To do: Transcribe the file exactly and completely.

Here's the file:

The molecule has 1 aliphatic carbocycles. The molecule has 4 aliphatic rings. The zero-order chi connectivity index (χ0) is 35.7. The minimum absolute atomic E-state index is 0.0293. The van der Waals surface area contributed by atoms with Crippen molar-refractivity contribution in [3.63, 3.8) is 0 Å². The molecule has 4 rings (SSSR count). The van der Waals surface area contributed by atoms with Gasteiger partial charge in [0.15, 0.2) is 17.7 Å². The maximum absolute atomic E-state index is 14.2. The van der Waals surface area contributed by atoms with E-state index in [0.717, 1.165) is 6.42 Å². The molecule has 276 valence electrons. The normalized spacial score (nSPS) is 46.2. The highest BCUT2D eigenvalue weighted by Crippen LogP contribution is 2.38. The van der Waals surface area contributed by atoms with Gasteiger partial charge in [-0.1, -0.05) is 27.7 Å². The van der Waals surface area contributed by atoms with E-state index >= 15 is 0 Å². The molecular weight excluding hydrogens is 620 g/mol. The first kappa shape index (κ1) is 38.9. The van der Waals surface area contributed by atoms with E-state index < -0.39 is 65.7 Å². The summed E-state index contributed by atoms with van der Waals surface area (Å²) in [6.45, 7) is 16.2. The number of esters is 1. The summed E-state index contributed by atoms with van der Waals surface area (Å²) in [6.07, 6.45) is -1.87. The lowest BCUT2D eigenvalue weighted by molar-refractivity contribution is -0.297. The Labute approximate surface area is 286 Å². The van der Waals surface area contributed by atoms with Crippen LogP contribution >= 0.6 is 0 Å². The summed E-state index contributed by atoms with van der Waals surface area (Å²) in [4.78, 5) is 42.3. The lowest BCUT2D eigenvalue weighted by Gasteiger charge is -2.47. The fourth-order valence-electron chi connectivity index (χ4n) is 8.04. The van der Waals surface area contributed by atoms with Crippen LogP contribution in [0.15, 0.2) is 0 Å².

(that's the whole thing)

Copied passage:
The molecule has 1 aliphatic carbocycles. The molecule has 4 aliphatic rings. The zero-order chi connectivity index (χ0) is 35.7. The minimum absolute atomic E-state index is 0.0293. The van der Waals surface area contributed by atoms with Crippen molar-refractivity contribution in [3.63, 3.8) is 0 Å². The molecule has 4 rings (SSSR count). The van der Waals surface area contributed by atoms with Gasteiger partial charge in [0.15, 0.2) is 17.7 Å². The maximum absolute atomic E-state index is 14.2. The van der Waals surface area contributed by atoms with E-state index in [0.717, 1.165) is 6.42 Å². The molecule has 276 valence electrons. The normalized spacial score (nSPS) is 46.2. The highest BCUT2D eigenvalue weighted by Crippen LogP contribution is 2.38. The van der Waals surface area contributed by atoms with Gasteiger partial charge in [-0.1, -0.05) is 27.7 Å². The van der Waals surface area contributed by atoms with E-state index >= 15 is 0 Å². The molecular weight excluding hydrogens is 620 g/mol. The first kappa shape index (κ1) is 38.9. The van der Waals surface area contributed by atoms with E-state index < -0.39 is 65.7 Å². The summed E-state index contributed by atoms with van der Waals surface area (Å²) in [6.45, 7) is 16.2. The number of esters is 1. The summed E-state index contributed by atoms with van der Waals surface area (Å²) in [6.07, 6.45) is -1.87. The lowest BCUT2D eigenvalue weighted by molar-refractivity contribution is -0.297. The Labute approximate surface area is 286 Å². The van der Waals surface area contributed by atoms with Crippen LogP contribution >= 0.6 is 0 Å². The summed E-state index contributed by atoms with van der Waals surface area (Å²) in [4.78, 5) is 42.3. The lowest BCUT2D eigenvalue weighted by Gasteiger charge is -2.47. The fourth-order valence-electron chi connectivity index (χ4n) is 8.04. The van der Waals surface area contributed by atoms with Crippen LogP contribution in [0.15, 0.2) is 0 Å².